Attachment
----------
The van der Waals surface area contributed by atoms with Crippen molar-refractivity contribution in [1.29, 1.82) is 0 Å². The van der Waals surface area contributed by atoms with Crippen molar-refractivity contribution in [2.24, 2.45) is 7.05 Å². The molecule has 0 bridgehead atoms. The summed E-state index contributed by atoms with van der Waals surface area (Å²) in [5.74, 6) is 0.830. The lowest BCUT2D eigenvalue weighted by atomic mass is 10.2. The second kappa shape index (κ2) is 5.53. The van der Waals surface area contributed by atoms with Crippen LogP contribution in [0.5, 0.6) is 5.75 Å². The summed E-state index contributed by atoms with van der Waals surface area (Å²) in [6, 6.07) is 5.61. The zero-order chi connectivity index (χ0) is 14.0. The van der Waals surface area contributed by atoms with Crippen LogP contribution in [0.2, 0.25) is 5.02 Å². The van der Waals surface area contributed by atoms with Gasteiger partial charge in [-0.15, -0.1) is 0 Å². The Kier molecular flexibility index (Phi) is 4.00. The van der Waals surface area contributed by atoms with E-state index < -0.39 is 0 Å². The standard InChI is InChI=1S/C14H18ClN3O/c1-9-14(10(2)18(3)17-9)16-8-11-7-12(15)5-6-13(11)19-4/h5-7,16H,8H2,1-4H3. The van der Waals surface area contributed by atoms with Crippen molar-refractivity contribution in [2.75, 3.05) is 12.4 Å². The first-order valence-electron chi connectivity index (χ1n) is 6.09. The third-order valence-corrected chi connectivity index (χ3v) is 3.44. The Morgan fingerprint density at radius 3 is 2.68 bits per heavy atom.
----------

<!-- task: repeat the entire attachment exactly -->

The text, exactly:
The van der Waals surface area contributed by atoms with Crippen molar-refractivity contribution in [1.29, 1.82) is 0 Å². The van der Waals surface area contributed by atoms with Crippen molar-refractivity contribution in [2.24, 2.45) is 7.05 Å². The molecule has 0 bridgehead atoms. The summed E-state index contributed by atoms with van der Waals surface area (Å²) in [5.74, 6) is 0.830. The lowest BCUT2D eigenvalue weighted by atomic mass is 10.2. The second kappa shape index (κ2) is 5.53. The van der Waals surface area contributed by atoms with Crippen LogP contribution in [0.5, 0.6) is 5.75 Å². The summed E-state index contributed by atoms with van der Waals surface area (Å²) in [6, 6.07) is 5.61. The zero-order chi connectivity index (χ0) is 14.0. The van der Waals surface area contributed by atoms with Crippen LogP contribution in [0.2, 0.25) is 5.02 Å². The van der Waals surface area contributed by atoms with Gasteiger partial charge in [-0.15, -0.1) is 0 Å². The Kier molecular flexibility index (Phi) is 4.00. The van der Waals surface area contributed by atoms with E-state index < -0.39 is 0 Å². The standard InChI is InChI=1S/C14H18ClN3O/c1-9-14(10(2)18(3)17-9)16-8-11-7-12(15)5-6-13(11)19-4/h5-7,16H,8H2,1-4H3. The van der Waals surface area contributed by atoms with Crippen molar-refractivity contribution in [2.75, 3.05) is 12.4 Å². The first-order valence-electron chi connectivity index (χ1n) is 6.09. The third-order valence-corrected chi connectivity index (χ3v) is 3.44. The Morgan fingerprint density at radius 3 is 2.68 bits per heavy atom.